Last Monday evening Caroline and I watched several episodes of the Royal Family on PBS and it was fascinating. Both of these episodes involved all the preparation for a state dinner with the queen. A breathtaking room—an opulent table—the finest food and wine—and the chance to dine with the queen. Who in their right mind would turn down an invitation to a state dinner with the Queen of England? No one!

And yet people routinely turn down Gospel invitations to God’s banquet of salvation. They do it because they can’t be bothered--because they think little of the host--because they regard the business of their lives more important than receiving God’s gifts.

They do it for material reasons—always seeking after and concerned about things that will only matter in this life. They do it for relationship reasons—because the ones they love have no interest in the things of God, neither do they.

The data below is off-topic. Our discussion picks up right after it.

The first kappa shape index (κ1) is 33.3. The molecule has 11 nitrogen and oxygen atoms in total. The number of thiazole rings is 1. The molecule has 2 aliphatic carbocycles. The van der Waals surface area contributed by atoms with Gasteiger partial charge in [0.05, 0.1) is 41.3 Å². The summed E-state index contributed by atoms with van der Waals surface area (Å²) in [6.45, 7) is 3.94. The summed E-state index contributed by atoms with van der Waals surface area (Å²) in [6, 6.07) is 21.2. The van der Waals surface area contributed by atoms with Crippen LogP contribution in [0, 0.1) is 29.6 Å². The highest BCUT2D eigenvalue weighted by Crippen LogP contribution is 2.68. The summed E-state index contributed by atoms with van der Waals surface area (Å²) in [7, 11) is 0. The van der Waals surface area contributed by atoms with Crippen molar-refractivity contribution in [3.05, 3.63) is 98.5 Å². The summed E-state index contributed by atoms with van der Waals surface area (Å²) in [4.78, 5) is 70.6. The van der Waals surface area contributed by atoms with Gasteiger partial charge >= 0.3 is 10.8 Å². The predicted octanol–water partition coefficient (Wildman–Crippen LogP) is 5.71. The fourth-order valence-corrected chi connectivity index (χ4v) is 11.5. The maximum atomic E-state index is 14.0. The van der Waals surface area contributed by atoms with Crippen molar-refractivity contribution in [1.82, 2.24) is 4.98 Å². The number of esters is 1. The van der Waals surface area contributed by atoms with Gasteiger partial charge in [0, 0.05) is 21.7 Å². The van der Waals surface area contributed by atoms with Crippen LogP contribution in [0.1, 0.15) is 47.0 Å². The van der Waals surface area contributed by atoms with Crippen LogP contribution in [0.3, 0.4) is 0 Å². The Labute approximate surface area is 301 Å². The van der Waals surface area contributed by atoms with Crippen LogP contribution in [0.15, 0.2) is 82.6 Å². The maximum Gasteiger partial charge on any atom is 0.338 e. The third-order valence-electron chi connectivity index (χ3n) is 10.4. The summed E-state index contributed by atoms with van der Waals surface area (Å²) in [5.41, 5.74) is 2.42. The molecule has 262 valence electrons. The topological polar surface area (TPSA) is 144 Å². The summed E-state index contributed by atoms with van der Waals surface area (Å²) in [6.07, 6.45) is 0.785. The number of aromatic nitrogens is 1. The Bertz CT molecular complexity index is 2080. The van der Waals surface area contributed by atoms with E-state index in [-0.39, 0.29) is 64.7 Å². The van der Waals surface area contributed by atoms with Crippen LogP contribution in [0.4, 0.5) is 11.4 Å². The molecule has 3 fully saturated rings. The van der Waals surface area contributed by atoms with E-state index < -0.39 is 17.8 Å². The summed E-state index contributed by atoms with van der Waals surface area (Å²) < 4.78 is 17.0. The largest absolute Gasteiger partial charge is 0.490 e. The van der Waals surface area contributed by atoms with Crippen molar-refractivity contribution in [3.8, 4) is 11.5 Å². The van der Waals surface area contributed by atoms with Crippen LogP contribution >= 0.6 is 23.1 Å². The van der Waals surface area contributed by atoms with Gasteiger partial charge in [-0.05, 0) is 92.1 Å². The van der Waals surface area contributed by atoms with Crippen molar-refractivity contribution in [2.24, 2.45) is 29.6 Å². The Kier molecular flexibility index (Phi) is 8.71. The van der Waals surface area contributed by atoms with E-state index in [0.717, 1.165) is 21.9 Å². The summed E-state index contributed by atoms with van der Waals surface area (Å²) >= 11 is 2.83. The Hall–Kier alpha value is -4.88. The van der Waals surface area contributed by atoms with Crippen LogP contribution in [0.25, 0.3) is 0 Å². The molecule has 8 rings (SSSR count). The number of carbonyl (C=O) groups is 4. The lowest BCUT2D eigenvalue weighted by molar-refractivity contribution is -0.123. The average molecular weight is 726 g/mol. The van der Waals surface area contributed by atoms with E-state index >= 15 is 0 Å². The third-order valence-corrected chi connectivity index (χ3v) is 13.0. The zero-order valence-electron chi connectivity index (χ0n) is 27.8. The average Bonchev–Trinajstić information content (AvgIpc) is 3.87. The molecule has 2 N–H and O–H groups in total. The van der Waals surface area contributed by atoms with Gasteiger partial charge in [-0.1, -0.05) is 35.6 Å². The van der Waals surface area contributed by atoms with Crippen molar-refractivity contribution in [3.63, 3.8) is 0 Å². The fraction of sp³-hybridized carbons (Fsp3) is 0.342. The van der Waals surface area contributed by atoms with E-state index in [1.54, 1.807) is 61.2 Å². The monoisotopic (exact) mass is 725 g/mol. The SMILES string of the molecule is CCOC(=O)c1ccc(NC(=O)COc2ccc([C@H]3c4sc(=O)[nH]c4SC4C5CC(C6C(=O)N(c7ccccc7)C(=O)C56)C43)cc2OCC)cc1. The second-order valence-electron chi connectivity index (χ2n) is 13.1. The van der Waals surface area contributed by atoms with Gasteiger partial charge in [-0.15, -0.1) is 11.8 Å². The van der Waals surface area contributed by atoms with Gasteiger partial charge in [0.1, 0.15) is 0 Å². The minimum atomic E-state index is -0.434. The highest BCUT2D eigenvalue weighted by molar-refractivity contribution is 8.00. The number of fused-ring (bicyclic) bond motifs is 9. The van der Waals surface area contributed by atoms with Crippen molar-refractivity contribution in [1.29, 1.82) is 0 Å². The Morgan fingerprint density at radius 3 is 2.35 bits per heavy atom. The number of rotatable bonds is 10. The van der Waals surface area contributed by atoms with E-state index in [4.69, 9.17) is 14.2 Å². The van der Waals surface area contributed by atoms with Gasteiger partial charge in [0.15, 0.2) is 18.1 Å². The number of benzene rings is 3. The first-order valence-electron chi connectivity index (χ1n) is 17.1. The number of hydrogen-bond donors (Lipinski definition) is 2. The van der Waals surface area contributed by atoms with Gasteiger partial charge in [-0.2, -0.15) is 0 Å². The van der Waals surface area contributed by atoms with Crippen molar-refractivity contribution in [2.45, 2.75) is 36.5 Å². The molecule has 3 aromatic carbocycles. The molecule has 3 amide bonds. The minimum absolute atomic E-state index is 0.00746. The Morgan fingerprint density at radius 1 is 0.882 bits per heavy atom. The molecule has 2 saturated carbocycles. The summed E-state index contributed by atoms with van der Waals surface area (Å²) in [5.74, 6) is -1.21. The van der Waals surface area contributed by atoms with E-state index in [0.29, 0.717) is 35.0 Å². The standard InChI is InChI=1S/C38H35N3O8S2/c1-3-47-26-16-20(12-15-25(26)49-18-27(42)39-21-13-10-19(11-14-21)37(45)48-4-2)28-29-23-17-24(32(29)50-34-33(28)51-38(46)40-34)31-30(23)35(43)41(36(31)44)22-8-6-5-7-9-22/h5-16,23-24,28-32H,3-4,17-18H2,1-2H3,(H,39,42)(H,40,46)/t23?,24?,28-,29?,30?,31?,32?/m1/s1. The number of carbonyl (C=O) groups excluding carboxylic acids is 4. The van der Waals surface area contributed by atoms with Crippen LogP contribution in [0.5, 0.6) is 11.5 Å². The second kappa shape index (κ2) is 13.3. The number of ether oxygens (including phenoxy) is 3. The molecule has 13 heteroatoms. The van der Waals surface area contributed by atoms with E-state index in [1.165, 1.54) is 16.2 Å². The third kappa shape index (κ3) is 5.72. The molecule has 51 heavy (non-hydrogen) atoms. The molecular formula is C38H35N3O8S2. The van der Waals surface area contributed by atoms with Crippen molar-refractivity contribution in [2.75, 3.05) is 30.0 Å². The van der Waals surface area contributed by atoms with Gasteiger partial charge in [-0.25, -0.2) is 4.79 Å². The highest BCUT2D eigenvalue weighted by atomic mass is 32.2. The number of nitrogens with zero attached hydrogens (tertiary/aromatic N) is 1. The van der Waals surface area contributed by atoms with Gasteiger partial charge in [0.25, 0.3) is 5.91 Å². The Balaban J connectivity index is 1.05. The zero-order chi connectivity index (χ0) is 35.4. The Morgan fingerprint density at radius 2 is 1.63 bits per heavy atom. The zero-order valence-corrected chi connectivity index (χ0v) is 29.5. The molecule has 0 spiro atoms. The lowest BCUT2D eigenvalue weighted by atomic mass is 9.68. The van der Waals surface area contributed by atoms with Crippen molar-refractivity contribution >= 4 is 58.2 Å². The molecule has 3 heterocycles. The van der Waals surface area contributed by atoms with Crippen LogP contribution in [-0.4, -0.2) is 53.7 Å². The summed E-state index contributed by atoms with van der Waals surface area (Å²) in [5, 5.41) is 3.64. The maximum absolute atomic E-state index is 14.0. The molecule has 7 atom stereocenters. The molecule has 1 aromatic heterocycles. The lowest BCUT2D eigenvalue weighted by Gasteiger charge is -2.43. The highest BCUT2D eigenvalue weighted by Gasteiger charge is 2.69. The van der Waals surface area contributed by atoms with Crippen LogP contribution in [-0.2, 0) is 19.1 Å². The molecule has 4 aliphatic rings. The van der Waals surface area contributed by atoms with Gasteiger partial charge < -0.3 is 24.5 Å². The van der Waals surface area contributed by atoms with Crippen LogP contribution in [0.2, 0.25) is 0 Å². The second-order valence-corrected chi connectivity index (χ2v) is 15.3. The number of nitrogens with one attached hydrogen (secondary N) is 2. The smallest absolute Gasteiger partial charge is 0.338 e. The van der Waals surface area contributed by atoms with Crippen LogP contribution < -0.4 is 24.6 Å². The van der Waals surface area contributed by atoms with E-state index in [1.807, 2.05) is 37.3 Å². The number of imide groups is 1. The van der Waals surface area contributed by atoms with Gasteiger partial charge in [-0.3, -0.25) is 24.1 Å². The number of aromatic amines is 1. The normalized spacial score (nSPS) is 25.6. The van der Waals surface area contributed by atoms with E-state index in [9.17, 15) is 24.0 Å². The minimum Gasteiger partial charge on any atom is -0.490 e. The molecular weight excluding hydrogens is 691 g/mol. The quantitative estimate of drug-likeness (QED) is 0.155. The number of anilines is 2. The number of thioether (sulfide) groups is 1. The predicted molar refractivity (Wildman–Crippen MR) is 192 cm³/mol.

But these reasons—these excuses-- do not suffice when it comes to God’s invitation to have a life with him.

Jesus said: you cannot serve God and money. Jesus said: those who love family more than me are not worthy of me. And to refuse God’s invitation to come to him and have a life with him is to lose something much more precious than money or family—it is to lose one’s own life for eternity under the wrath of God.

The servant came and reported these things to his master. Then the master of the house became angry and said to his servant, ‘Go out quickly to the streets and lanes of the city, and bring in the poor and crippled and blind and lame.’

As much as I would love to go to a state dinner in Buckingham Palace, that invitation is never going to come. The Queen is a gracious, generous lady—but it doesn’t go that far as to invite Allan to the Palace. Unlike Garth Brooks, she doesn’t have friends in low places.